The power supply required is conventional, and uses a bridge rectifier and 15- and 5-V regulators (Fig. 3).




Since layout is not critical, either perf-board or wirewrap can be used, or a small pc board can be designed and fabricated. All components except the speaker, LED2, PC1, and R8 can be installed on the selected circuit board.


LED2 and PC1 are physically mounted so that the glowing face of the LED is adjacent to the sensitive surface of PC1. The two are then taped with dark electrician’s tape to form an optoisolator in a light-tight package.


This optoisolator, together with R8 and J2, is mounted within a small enclosure that can be cable connected via P1 to J1 on the main electronics package. Everything else is mounted in an enclosure with the power supply. LED1 should be mounted so that it is visible through the cover, and a dial plate should be used for SENSITIVITY control R1. The power cord can exit via a grommetted hole on the rear apron.


To test the system, connect an ohmmeter between the center and ring of J2. With the power off, there should be a very high resistance (many megohms) at this point. A few moments after the operating power has been turned on, this resistance should drop to a much lower value—which can be adjusted via R8. You may hear relay K1 click as power is applied.


Now create a loud noise or tap the speaker and note that the resistance across J2 goes up, and re mains up for a brief interval after the noise ceases. The delay observed is determined by the setting of R3.


Use a schematic of your radio, TV, or audio system to determine where to attach the leads coming from J2, in accordance with Fig. 2. If you have a transformer-less “ac/dc” system, keep in mind that the system chassis may be “hot” with respect to the power line and ground. This can be a problem, since it could make the augment chassis potentially dangerous.


Measure for an ac voltage between the volume control and earth ground—it should be zero. If there is an ac voltage present, reverse the line cord plug at the wall socket and re-check for the ac voltage. It should be zero. If it is not, you can not use the augmenter safely unless the audio system’s power supply is modified to run off a transformer.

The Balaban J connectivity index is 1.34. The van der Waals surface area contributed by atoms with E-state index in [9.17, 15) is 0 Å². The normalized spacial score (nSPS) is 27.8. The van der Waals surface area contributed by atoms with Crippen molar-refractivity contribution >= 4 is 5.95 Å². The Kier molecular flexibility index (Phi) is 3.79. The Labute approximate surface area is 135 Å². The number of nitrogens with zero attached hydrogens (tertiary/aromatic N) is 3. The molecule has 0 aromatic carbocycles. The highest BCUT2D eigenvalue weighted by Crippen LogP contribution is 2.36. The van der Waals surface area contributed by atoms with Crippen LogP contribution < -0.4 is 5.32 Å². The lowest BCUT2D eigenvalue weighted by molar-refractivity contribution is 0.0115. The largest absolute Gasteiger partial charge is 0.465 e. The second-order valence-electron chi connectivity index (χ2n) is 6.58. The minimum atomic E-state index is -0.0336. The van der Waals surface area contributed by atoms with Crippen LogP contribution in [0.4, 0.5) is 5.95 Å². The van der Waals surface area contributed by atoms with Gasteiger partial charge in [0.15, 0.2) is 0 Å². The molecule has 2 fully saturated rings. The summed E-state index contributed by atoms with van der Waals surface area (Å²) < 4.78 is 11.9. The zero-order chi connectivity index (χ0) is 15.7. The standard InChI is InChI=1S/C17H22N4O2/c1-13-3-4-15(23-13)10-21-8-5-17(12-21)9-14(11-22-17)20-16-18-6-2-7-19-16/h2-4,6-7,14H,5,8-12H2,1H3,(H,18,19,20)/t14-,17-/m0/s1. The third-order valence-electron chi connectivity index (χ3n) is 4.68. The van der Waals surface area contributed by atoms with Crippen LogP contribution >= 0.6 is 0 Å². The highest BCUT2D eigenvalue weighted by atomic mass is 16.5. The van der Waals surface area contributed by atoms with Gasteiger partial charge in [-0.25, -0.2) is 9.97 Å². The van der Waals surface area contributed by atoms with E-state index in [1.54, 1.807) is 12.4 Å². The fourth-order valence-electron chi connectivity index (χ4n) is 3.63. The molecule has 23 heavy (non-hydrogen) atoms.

If reversing the wall plug results in a zero ac voltage between the system volume control and ground, make sure that this plug orientation cannot be tampered with, in the interests of user safety. This is very important.



The augmenter’s speaker (SPKR) should be mounted at a window, or outside if possible, so that it will pick up external noise easily. Conventional speaker leads can be used to make the connection to T1. Locate the optoisolator close to the audio system being controlled, and connect it to the main augmenter circuits via a cable to F1.


With the augmenter connected and no noise present, turn on the audio system and set its volume to normal listening level. (This volume will now be determined by both the regular volume control and the setting of R8) Now, when the augmenter detects noise, the system volume should automatically rise. Trial-and-error will determine the best location for the augmenter’s speaker, the settings of the SENSITIVITY control and R8 for increased volume, and the adjustment of R3 for providing time delay.






Copyright by Bill Bytheway, K7TTY February 2012